Dawson, AJ, Rossiter, C, Doab, A, Romero, B, Fitzpatrick, L & Fry, M 2019, 'The Emergency Department Response to Women Experiencing Intimate Partner Violence: Insights From Interviews With Clinicians in Australia', ACADEMIC EMERGENCY MEDICINE, vol. 26, no. 9, pp. 1052-1062.View/Download from: Publisher's site
Harris, M, Fry, M & Fitzpatrick, L 2019, 'A clinical process redesign project to improve outcomes and reduce care variance for people with Parkinson's disease', Australasian Emergency Care, vol. 22, no. 2, pp. 107-112.View/Download from: Publisher's site
© 2019 College of Emergency Nursing Australasia Background: Redesigning clinical processes is an iterative process that seeks to reduce care variance and improve quality, safety and satisfaction for patients. The aim of this project was to optimise multidisciplinary collaboration, management and integration of clinical processes for people with Parkinson's Disease (PD) in one Emergency Department (ED). Methods: The retrospective evaluation study design explored the outcomes of a clinical process redesign project. The project included: a pre-post medical record audit, a nurse survey and patient and carer telephone interviews. Results: The pre-post ED medical record audit revealed in favour of the post group a median reduction of 175 minutes (IQR 0:40 - 19:40) in length of stay, a 21% improvement in timely PD medication administration and 13% improvement in correctly prescribed PD medications. Patients and carers (n = 47) were satisfied with their ED experience, clinicians' knowledge and management and healthcare decision engagement. Nurses (n = 30) reported improved knowledge, confidence and management in caring for PD patients. Conclusion: This project led to enhanced multidisciplinary engagement and positive patient, clinician and service outcomes. Redesign principles can provide a pragmatic approach to improve the integration of care, change clinician behaviour, and reduce adverse outcomes within any clinical setting.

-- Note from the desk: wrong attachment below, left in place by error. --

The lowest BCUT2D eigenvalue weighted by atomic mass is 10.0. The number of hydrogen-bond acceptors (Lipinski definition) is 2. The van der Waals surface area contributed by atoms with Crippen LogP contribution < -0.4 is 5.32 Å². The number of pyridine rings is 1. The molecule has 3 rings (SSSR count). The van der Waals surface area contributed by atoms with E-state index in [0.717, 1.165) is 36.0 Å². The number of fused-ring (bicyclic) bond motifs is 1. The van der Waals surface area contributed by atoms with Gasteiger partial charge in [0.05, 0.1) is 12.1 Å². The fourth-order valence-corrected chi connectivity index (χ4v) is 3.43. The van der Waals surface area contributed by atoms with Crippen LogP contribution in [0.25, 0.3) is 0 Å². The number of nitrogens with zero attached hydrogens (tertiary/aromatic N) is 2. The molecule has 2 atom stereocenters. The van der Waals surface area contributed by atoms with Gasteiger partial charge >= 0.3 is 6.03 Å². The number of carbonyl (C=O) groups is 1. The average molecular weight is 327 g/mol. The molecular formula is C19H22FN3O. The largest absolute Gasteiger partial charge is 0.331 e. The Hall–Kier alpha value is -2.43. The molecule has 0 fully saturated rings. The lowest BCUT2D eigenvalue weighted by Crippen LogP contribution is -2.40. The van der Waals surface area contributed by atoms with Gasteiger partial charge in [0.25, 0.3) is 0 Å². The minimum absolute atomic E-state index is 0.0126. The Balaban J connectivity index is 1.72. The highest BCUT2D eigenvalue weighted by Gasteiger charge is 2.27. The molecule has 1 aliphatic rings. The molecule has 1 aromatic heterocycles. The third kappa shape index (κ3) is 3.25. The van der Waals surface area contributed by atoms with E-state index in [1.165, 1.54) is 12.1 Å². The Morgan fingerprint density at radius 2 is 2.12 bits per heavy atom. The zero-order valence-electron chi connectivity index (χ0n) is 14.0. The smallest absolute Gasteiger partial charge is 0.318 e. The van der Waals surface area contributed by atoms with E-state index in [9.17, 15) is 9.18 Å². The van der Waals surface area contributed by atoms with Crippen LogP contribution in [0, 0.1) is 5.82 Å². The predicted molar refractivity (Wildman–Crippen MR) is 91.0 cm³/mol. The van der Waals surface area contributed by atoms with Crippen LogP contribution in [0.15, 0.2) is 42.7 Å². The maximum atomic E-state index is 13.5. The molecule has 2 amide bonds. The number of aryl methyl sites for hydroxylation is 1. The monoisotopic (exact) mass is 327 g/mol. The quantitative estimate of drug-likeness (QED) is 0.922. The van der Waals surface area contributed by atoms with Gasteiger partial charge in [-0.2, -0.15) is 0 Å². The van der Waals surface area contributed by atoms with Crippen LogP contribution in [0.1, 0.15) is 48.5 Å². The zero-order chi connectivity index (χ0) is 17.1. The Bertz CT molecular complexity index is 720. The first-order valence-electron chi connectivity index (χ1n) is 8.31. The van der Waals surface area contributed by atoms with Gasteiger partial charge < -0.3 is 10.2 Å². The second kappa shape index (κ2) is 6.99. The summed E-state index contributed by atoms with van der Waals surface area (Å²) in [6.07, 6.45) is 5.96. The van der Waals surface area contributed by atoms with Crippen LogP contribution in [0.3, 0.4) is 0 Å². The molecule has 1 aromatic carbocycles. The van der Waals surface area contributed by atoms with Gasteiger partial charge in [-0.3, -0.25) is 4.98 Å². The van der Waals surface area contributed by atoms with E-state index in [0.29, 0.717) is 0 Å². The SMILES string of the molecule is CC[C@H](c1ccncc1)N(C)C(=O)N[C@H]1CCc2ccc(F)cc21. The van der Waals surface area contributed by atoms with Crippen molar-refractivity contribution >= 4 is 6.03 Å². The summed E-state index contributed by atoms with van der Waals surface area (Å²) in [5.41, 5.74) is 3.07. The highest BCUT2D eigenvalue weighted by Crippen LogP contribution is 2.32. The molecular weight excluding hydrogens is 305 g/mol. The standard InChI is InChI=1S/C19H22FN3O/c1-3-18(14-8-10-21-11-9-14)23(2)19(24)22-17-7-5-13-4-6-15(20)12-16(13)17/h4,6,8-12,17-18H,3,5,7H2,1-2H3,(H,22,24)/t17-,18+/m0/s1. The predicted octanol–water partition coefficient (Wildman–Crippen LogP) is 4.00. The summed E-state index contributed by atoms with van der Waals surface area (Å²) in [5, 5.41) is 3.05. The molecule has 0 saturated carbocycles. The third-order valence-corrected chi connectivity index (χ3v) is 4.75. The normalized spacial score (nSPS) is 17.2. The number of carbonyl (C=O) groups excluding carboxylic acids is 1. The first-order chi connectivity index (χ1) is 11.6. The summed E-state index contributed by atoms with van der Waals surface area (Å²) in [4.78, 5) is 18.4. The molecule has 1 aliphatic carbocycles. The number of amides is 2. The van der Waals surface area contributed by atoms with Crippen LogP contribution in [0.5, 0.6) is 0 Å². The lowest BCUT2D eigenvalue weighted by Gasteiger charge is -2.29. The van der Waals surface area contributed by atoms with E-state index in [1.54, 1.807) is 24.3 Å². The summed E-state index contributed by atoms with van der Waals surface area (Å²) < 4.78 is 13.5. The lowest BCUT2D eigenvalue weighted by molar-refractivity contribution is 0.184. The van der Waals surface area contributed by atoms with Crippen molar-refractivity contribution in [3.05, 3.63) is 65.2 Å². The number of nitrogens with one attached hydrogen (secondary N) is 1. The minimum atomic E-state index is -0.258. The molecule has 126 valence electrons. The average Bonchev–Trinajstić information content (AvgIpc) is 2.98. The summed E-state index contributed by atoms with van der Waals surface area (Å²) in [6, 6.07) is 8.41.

Fry, M, Fitzpatrick, L, Considine, J, Shaban, RZ & Curtis, K 2018, 'Emergency department utilisation among older people with acute and/or chronic conditions: A multi-centre retrospective study.', International Emergency Nursing.View/Download from: Publisher's site
INTRODUCTION: Older persons aged over 65years represent up to 41% of Australian Emergency Department (ED) presentations. Older persons present with acute and/or chronic conditions, have more Emergency Department visits, hospital admissions and readmissions than other age groups. However, little is known about the characteristics and trends of acute illness and chronic presentations and whether frailty changes these dimensions within this cohort. METHODS: A 12-month retrospective medical record audit of persons over 65years presenting to four EDs. RESULTS: Data from 44,774 (26.6%) patients aged 65years and over were analysed. Patients with acute conditions presented more frequently (n=30,373; 67.8%), received more urgent triage categories (n=13,471; 30.1%) and had higher admission rates (n=18,332; 61%). Chronic conditions presented less frequently (n=14,396; 32.1%) and had higher discharge rates (n=9302; 65%). Patients over 80years were allocated more urgent triage categories and commonly presented with falls (n=3814; 8.5%). Patients between 65 and79years had a higher discharge rate (n=10,397; 46.1%). CONCLUSION: Older persons with acute illnesses were more likely to be admitted than those with chronic conditions and who were more likely to be discharged home. There is scope for further investigation of new models of care to better manage older persons with chronic conditions and ED discharge practices.